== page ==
I'm looking for software to help automate user on-boarding. Our on-boarding is complicated so I want to be able to include a combination of activities. Ideally something that can track a user's progress along a series of pre-defined steps (e.g. watch this video, fill out this web form, watch another video, complete this configuration step, etc.) Suggestions? ... See MoreSee Less
Sharing with the group as this week's CanCon talked about something I don't think is getting enough exposure. The federal government has launched a public forum on cyber security, which I think is a giant waste of time because a) the general public is not well-informed to provide any useful feedback b) the gov't knows it can easily just reach out to the tech sector, especially after what happened with Bill C-51.
HOWEVER, I do believe that there is an opportunity to send a message here. I would think that many StartupNorth members have significant thoughts on the subject of cyber security, and I recommend that we ALL give them the business. If the public forum is overwhelmed with informed recommendations, the government will have a harder time ignoring it and just doing what they want.
*insert whichever inspirational Jimmy Stewart speech you prefer here (probably something from Mr. Smith goes to Washington)* ... See MoreSee Less
"... a milestone-driven, needs-based approach to determine the right amount to raise in a seed round is to build a financial model, adjusting for real-world scenarios and considerations, adding a fudge factor, and accounting for optics... But before you get that far, there is one additional factor to consider to determine the right amount of seed capital to raise: an honest reflection of your fundraising ability...
... your magic fundraising number is actually the one which corresponds to approximately 80% of effort devoted to reach that highest point." ... See MoreSee Less
When thinking about how much seed capital to raise, we need a more sophisticated lens than just the old rule of thumb of “18 months of runway.” This is especially crucial given that the 18-month timeframe is a bit circular — a founder can always just take whatever amount she closes and divide by 18…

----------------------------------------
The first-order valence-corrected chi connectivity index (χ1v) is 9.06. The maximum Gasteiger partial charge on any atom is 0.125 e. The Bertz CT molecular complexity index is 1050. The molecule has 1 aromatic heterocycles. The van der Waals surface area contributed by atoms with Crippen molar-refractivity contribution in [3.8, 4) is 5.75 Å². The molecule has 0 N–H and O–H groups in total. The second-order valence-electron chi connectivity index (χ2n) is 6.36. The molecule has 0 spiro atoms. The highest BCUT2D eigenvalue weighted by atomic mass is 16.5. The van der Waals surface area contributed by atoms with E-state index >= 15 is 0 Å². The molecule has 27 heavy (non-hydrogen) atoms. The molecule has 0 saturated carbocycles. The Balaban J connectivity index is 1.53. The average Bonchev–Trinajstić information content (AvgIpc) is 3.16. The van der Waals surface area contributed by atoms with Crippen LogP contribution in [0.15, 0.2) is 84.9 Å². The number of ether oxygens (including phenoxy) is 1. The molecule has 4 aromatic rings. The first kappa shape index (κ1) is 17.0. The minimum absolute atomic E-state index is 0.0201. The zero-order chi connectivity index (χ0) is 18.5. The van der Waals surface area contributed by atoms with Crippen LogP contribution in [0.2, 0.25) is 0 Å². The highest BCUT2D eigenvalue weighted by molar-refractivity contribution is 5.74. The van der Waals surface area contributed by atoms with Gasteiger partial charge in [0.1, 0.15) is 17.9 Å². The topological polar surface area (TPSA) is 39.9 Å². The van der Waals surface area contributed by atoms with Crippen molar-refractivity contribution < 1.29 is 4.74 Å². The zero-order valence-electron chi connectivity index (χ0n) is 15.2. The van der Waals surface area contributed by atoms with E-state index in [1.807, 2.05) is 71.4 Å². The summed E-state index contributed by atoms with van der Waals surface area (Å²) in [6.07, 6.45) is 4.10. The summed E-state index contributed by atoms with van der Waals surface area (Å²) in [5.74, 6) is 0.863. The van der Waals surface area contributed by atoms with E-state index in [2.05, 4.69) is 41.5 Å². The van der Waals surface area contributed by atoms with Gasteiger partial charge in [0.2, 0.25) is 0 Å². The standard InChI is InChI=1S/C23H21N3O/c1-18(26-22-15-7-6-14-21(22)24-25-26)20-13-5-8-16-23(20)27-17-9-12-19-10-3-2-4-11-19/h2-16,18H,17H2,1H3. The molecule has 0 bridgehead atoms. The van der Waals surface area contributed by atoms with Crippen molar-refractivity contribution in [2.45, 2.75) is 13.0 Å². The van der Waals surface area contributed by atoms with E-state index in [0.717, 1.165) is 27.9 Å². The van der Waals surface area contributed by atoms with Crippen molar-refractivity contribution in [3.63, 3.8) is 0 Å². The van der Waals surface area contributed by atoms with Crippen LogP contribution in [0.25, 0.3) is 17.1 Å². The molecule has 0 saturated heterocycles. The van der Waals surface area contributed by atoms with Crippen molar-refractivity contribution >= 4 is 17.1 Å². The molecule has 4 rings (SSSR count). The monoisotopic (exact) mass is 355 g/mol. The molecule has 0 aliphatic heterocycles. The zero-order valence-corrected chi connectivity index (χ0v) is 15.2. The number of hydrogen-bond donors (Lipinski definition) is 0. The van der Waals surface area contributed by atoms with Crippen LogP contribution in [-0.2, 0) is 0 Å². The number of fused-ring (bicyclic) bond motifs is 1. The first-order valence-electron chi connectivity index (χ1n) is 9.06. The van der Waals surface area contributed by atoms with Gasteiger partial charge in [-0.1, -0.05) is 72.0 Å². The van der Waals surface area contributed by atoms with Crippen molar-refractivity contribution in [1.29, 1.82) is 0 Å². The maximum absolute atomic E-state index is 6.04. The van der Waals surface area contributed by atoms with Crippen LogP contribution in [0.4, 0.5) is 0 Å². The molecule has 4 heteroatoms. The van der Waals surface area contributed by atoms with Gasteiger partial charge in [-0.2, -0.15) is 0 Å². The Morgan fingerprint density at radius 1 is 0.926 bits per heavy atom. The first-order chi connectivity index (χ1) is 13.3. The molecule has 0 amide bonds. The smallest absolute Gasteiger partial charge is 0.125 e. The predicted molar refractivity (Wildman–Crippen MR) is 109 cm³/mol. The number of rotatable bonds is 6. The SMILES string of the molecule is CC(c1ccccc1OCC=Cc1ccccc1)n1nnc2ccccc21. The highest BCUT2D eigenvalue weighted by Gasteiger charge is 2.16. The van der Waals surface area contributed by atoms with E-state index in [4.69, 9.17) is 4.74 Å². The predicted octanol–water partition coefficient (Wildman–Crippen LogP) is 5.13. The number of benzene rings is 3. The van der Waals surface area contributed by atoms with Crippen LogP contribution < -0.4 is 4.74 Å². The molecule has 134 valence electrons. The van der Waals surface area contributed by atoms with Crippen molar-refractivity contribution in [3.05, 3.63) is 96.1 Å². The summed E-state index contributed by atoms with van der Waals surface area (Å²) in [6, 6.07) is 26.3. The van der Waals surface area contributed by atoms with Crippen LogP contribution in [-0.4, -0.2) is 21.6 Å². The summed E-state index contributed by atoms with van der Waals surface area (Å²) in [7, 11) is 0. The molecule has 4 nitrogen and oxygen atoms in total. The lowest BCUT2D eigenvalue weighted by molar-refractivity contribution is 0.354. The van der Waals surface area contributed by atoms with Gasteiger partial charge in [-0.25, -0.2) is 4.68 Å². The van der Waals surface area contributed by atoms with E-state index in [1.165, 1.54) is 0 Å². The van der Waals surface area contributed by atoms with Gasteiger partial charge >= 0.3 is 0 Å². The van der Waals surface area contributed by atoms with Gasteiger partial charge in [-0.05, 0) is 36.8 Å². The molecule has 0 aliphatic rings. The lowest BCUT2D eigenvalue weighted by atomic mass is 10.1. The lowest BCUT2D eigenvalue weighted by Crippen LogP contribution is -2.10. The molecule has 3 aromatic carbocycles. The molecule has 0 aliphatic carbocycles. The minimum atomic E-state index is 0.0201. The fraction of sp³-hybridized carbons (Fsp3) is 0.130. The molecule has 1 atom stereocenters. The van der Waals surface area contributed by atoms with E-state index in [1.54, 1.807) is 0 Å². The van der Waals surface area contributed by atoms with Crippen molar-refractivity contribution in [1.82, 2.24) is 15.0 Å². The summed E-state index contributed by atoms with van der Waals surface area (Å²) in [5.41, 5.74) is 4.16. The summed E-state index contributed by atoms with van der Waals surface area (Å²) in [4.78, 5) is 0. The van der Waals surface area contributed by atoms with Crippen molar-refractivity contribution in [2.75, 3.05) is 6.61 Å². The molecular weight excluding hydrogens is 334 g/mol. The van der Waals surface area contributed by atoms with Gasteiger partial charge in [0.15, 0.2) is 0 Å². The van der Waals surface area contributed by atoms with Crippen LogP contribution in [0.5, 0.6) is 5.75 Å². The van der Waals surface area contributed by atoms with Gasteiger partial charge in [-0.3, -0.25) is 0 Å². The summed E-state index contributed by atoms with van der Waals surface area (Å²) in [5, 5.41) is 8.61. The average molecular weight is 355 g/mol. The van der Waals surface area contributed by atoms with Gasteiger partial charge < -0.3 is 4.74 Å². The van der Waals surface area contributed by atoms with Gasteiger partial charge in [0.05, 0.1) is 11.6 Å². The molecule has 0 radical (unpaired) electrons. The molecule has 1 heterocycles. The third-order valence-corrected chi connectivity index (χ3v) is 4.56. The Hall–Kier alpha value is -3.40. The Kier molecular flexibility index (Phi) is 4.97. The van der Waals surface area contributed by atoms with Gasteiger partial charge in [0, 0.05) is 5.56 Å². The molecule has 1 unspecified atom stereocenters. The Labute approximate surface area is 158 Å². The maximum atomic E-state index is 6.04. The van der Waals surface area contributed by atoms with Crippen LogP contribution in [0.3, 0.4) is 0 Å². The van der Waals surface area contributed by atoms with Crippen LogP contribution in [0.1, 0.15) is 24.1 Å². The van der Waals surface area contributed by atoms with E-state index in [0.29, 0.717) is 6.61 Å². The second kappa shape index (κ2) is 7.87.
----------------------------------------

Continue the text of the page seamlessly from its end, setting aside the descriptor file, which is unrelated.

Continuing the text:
Full Stack Toronto is a non-profit that hosts monthly seminars and an annual conference that covers all the layers of the web and the people who weave it! #fstoco is coming up Oct. 17-18th, 2016 in Toronto, Canada
Startup North Friends, if you'd like to read about what the Blockchain can do for government, please read my latest article in the Huffington Post. If you'd like to know what the Canadian Government or public institutions are doing, the answer is: not much. ... See MoreSee Less
Varun MathurAny thoughts on trustworthiness here ? As a concept, it makes a lot of sense but can this be implemented appropriately ? One of the things which came out from the DAO situation was that the underlying Ethereum code itself was written poorly. This article goes in-depth: nakamotoinstitute.org/mempool/ethereum-is-doomed/#selection-7.4-7.22
"economics was not the only subject that the Ethereum devs did not understand. They also don’t understand law and software engineering. They created a situation in which bugs would be expected to arise in an environment in which bugs are legally exploitable. That is hacker heaven"
David JanesThis - the use of the blockchain - seems like a way to solve somewhat tricky problems in unnecessarily hard ways.
For example, why wouldn't we trust the government - the Canadian government - to store a bunch of hashes / signed hashes, or just documents / signed documents in general. e.g. Why do a blockchain to store archival records, when we can just store archival records! And it seems the are relatively straightforward for doing proof of storage, etc. using standard cryptography techniques.
If the government can't solve the issue of reliable storing, retrieving, and signing public electronic documents, perhaps this is an area where effort is more needed to be applied.
A few people have asked me about legal standardized templates for their startups. Take a look at this templates free from YC. Obviously these are just templates and don't be afraid to reach out to a lawyer for guidance.
Safe Financing Documents The safe (simple agreement for future equity) is intended to replace convertible notes in most cases, and we think it addresses many of the problems with convertible notes while preserving their flexibility. In addition to being simpler and clearer, we intend the safe to rem...
Melissa KwanI've gotten permission from our lawyers to do a piece on this and make their Canadianzied SAFE available. I'll be writing something on our funding experience using the SAFE in the US (I'm in NYC but my co is based in Vancouver), the pushbacks we had, and how we addressed them. Stay tuned.
Joseph PuopoloBoris Mann thank you kindly for your counterpoint. The main goal, get reusable documents so to your point we aren't re-inventing the wheel. Maybe these docs could live on Startup North David Crow?
Okay folks, how many of you have gotten the Google Cloud chromebook pitch? We got the package below, I'm guessing a bunch of you did, too. It's not a new trick, give people a thing to make their reciprocity circuits light up and give you something back. Gimmicky, sure, but I'm sure Google knows their cost of acquisition very well.
The gimmick in this case, though, is a chromebook that is almost certainly underpowered relative to what your teams are using at work, and yet would be transformative for folks who don't have a machine of their own. We pinged Melissa Sariffodeen and she confirmed that Ladies Learning Code can definitely use them.
If you have one of these things sitting around, too, can I suggest you consider sending it their way? If it's easier, drop it off at the Hubba offices and Ben Zifkin or I will sort out hand off. ... See MoreSee Less